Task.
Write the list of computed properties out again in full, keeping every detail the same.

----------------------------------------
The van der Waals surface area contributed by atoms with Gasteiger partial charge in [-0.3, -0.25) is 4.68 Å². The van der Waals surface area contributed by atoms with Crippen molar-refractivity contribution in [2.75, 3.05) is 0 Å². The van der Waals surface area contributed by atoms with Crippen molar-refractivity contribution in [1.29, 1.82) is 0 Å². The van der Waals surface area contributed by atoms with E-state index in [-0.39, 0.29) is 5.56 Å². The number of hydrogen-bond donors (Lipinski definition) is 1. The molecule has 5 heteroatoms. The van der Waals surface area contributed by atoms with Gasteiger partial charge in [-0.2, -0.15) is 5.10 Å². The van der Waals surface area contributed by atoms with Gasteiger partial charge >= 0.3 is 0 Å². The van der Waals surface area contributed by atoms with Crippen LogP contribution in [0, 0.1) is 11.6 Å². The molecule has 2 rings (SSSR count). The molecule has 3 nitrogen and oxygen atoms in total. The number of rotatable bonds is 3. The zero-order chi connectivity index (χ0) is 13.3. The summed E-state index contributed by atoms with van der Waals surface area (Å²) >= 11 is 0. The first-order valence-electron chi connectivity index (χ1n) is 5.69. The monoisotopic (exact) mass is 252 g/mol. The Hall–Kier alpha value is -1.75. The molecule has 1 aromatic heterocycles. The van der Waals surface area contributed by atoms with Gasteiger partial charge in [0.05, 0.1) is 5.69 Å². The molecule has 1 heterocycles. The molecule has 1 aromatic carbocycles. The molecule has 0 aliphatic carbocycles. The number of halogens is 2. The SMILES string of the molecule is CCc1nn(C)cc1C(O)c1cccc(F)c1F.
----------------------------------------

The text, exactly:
The van der Waals surface area contributed by atoms with Gasteiger partial charge in [-0.3, -0.25) is 4.68 Å². The van der Waals surface area contributed by atoms with Crippen molar-refractivity contribution in [2.75, 3.05) is 0 Å². The van der Waals surface area contributed by atoms with Crippen molar-refractivity contribution in [1.29, 1.82) is 0 Å². The van der Waals surface area contributed by atoms with E-state index in [-0.39, 0.29) is 5.56 Å². The number of hydrogen-bond donors (Lipinski definition) is 1. The molecule has 5 heteroatoms. The van der Waals surface area contributed by atoms with Gasteiger partial charge in [-0.2, -0.15) is 5.10 Å². The van der Waals surface area contributed by atoms with Gasteiger partial charge >= 0.3 is 0 Å². The van der Waals surface area contributed by atoms with Crippen LogP contribution in [0, 0.1) is 11.6 Å². The molecule has 2 rings (SSSR count). The molecule has 3 nitrogen and oxygen atoms in total. The number of rotatable bonds is 3. The zero-order chi connectivity index (χ0) is 13.3. The summed E-state index contributed by atoms with van der Waals surface area (Å²) >= 11 is 0. The first-order valence-electron chi connectivity index (χ1n) is 5.69. The monoisotopic (exact) mass is 252 g/mol. The Hall–Kier alpha value is -1.75. The molecule has 1 aromatic heterocycles. The van der Waals surface area contributed by atoms with Gasteiger partial charge in [0.05, 0.1) is 5.69 Å². The molecule has 1 heterocycles. The molecule has 1 aromatic carbocycles. The molecule has 0 aliphatic carbocycles. The number of halogens is 2. The SMILES string of the molecule is CCc1nn(C)cc1C(O)c1cccc(F)c1F.